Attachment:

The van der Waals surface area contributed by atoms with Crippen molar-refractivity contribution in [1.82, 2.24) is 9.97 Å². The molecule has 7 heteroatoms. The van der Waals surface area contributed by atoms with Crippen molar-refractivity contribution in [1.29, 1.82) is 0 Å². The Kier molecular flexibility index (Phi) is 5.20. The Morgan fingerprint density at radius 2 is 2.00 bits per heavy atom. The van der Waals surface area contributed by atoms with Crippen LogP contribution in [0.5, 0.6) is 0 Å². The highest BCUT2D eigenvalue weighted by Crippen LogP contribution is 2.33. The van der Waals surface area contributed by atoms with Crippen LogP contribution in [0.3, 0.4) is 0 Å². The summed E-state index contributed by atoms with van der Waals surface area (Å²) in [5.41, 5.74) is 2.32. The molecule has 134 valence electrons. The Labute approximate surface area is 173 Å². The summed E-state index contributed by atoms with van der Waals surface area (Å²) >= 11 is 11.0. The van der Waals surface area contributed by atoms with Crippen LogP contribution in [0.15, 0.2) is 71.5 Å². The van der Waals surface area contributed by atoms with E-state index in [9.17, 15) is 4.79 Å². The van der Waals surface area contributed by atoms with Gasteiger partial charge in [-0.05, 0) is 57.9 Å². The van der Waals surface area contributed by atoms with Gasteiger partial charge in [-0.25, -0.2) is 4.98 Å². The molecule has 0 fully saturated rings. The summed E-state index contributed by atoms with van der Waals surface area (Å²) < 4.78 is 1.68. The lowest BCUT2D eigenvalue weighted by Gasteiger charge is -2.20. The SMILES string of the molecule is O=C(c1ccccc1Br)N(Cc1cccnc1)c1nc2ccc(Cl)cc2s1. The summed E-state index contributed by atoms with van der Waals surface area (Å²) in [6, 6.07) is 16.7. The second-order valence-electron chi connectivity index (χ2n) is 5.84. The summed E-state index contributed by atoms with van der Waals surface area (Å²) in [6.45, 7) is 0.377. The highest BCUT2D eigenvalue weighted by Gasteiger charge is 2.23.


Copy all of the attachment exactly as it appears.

The van der Waals surface area contributed by atoms with Crippen molar-refractivity contribution in [1.82, 2.24) is 9.97 Å². The molecule has 7 heteroatoms. The van der Waals surface area contributed by atoms with Crippen molar-refractivity contribution in [1.29, 1.82) is 0 Å². The Kier molecular flexibility index (Phi) is 5.20. The Morgan fingerprint density at radius 2 is 2.00 bits per heavy atom. The van der Waals surface area contributed by atoms with Crippen LogP contribution in [0.5, 0.6) is 0 Å². The highest BCUT2D eigenvalue weighted by Crippen LogP contribution is 2.33. The van der Waals surface area contributed by atoms with Crippen LogP contribution in [0.3, 0.4) is 0 Å². The summed E-state index contributed by atoms with van der Waals surface area (Å²) in [5.41, 5.74) is 2.32. The molecule has 134 valence electrons. The Labute approximate surface area is 173 Å². The summed E-state index contributed by atoms with van der Waals surface area (Å²) >= 11 is 11.0. The van der Waals surface area contributed by atoms with Crippen LogP contribution in [0.15, 0.2) is 71.5 Å². The van der Waals surface area contributed by atoms with E-state index in [9.17, 15) is 4.79 Å². The van der Waals surface area contributed by atoms with Gasteiger partial charge in [-0.05, 0) is 57.9 Å². The van der Waals surface area contributed by atoms with Gasteiger partial charge in [-0.25, -0.2) is 4.98 Å². The molecule has 0 fully saturated rings. The summed E-state index contributed by atoms with van der Waals surface area (Å²) < 4.78 is 1.68. The lowest BCUT2D eigenvalue weighted by Gasteiger charge is -2.20. The SMILES string of the molecule is O=C(c1ccccc1Br)N(Cc1cccnc1)c1nc2ccc(Cl)cc2s1. The summed E-state index contributed by atoms with van der Waals surface area (Å²) in [6, 6.07) is 16.7. The second-order valence-electron chi connectivity index (χ2n) is 5.84. The summed E-state index contributed by atoms with van der Waals surface area (Å²) in [6.45, 7) is 0.377. The highest BCUT2D eigenvalue weighted by Gasteiger charge is 2.23.